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Chinese Net searches evolve

A Taiwanese firm rolls out a Chinese-language search engine that it says operates without add-in software.

Taiwan-based firm SinaNet has launched a Chinese-language search directory it says operates without the need for add-in software.

SinaSearch has a format similar to U.S. search services such as Yahoo, Lycos, and Excite, where the site presents a directory of topic links. The user can click on any topic link and access a list of specified sites.

Additionally, SinaSearch also has a search bar, which can generate lists of Chinese links when given an English keyword, the company said.

SinaSearch uses image files for Chinese characters, instead of the commonly used internal codes that require Chinese-language conversion software to be deciphered. As a result, one can read the site using only a Web browser, with the option to convert the text into code if the user has the necessary software. Currently there are two Chinese character codes: Big 5, for scripting traditional characters used in Taiwan and Hong Kong; and GB, for scripting simplified characters used in mainland China.

The directory does not solve the overall issue for users looking to access content in Chinese, however. Although users do not need software to read the directory site or use its search function, the directory nonetheless links to sites that are written in character codes.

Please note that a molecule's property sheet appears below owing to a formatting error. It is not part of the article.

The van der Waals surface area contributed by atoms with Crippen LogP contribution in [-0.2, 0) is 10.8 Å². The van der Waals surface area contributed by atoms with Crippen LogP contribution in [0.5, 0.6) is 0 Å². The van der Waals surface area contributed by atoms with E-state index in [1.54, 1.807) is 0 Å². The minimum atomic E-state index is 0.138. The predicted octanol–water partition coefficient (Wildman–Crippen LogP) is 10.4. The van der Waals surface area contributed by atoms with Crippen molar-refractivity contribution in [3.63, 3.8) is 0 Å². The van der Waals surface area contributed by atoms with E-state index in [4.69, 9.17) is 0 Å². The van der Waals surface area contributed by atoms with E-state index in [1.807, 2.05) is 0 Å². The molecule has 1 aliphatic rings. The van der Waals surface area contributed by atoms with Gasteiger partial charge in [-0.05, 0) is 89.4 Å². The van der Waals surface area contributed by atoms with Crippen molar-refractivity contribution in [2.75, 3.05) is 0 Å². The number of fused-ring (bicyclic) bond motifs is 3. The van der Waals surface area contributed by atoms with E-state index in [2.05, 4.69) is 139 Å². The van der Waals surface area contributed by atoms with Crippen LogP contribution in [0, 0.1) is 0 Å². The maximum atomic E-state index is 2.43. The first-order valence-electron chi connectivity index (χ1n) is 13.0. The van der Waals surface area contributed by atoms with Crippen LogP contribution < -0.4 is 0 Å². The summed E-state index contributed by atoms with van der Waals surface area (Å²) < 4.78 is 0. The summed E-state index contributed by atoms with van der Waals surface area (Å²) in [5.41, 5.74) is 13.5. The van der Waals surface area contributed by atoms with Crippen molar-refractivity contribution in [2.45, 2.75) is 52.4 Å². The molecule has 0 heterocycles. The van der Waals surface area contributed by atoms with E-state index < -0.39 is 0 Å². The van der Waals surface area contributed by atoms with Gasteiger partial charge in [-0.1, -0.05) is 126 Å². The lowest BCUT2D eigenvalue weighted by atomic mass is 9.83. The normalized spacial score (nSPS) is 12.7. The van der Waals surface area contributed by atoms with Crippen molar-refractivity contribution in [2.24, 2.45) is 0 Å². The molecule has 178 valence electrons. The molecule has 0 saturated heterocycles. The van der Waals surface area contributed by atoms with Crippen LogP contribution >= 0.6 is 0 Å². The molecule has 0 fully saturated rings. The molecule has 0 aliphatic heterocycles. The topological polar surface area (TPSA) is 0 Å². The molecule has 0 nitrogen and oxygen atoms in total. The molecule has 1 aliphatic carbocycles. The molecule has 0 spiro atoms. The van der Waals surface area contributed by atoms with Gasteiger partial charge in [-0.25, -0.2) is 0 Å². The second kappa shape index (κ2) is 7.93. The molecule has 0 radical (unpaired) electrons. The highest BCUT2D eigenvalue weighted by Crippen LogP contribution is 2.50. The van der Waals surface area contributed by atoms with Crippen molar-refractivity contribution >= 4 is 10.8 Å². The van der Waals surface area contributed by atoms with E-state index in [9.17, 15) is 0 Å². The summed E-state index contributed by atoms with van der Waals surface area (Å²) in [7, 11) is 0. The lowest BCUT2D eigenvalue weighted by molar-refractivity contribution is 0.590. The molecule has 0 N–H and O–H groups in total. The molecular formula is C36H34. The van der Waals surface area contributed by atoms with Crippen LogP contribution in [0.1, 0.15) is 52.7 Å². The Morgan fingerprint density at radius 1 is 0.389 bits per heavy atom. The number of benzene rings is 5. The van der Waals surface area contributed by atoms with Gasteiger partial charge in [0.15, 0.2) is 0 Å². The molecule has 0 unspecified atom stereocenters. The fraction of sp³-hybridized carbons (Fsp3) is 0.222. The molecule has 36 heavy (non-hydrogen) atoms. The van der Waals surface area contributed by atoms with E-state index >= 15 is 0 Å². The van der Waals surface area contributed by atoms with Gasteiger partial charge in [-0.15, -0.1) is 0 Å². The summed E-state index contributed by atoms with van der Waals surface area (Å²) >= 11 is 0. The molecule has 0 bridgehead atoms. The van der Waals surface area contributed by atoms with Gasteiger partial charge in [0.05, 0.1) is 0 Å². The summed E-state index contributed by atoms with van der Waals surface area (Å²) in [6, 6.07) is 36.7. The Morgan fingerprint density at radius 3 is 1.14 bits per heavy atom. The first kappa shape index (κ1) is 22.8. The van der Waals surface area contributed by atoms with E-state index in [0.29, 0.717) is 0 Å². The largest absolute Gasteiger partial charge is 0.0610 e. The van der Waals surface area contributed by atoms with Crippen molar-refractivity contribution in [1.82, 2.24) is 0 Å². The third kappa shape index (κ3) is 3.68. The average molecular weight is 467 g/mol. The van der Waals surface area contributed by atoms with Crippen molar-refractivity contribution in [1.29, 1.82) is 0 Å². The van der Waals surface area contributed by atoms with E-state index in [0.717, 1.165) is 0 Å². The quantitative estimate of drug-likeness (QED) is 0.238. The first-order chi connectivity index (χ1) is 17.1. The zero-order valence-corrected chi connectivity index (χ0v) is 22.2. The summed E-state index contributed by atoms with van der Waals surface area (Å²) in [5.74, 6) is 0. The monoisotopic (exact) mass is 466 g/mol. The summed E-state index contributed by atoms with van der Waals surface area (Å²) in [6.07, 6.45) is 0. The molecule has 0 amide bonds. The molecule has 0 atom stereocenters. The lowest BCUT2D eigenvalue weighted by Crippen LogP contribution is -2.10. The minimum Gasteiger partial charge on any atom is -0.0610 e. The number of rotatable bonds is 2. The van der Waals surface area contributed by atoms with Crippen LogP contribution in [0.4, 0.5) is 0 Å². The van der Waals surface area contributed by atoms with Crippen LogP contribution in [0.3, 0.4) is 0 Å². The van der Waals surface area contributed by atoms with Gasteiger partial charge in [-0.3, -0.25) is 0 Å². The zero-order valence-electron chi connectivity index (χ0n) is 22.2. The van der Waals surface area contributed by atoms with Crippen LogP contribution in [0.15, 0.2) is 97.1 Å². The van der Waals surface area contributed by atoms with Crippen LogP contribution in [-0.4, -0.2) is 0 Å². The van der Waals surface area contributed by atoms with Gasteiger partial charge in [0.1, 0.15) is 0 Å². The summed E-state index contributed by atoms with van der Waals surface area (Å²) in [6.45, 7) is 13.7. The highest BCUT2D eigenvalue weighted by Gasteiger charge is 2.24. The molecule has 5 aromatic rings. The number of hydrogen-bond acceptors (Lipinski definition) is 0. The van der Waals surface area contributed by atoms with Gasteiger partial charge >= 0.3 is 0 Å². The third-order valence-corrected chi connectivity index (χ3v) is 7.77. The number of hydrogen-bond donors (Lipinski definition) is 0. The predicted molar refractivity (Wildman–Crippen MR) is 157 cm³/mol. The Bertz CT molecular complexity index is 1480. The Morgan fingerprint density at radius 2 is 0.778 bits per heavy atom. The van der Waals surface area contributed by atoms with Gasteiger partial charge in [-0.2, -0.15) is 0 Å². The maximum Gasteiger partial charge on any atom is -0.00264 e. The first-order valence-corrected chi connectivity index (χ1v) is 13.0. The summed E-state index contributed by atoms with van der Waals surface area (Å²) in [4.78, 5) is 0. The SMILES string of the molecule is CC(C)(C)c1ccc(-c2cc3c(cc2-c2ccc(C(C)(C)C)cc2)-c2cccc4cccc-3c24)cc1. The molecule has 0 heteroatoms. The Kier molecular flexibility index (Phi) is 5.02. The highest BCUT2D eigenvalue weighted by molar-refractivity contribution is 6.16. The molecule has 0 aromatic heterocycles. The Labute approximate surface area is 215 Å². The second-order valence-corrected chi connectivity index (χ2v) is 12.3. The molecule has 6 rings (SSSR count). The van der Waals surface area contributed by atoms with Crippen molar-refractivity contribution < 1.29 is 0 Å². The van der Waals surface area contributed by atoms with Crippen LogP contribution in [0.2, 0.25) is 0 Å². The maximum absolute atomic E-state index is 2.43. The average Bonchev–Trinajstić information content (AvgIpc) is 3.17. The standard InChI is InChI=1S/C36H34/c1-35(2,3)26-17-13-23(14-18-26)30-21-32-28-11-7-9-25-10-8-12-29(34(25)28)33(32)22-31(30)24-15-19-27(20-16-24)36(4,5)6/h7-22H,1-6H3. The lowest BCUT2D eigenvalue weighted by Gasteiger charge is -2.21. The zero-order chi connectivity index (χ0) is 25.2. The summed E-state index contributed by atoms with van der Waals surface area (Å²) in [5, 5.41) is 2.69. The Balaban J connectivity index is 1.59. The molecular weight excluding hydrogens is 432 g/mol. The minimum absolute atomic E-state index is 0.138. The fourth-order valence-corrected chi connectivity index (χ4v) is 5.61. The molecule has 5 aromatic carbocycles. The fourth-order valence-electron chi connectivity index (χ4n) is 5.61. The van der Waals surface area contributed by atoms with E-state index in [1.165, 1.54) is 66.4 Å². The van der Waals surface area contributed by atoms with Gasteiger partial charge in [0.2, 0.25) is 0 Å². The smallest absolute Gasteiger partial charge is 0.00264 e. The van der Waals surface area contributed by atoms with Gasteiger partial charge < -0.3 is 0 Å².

Developers also still face the challenge of trying to bridge the gap between two written forms of the Chinese language, as well as its inherent loopholes.

"There hasn't been a real solution to search Chinese characters," said Xueni Ye, a Chinese language software developer with International Communications in Framingham, Massachusetts.

Ye pointed out that the main problem companies face is how to appeal to a Chinese market that uses two different written forms. Chinese search engines typically focus on one style, instead of trying to encompass both.

Though developers expect the demand for Chinese search engines to skyrocket as more people in mainland China get wired, the issue now is how to design an engine that can be used by any Chinese reader, whether in traditional or simplified characters.

"Their biggest issue is between Taiwan and mainland China," Ye added. "Right now, the amount of Chinese Web sites is not that significant, but numbers are growing. [Search engine developers'] biggest problem is how to leverage a solution between two codes for two kinds of writing."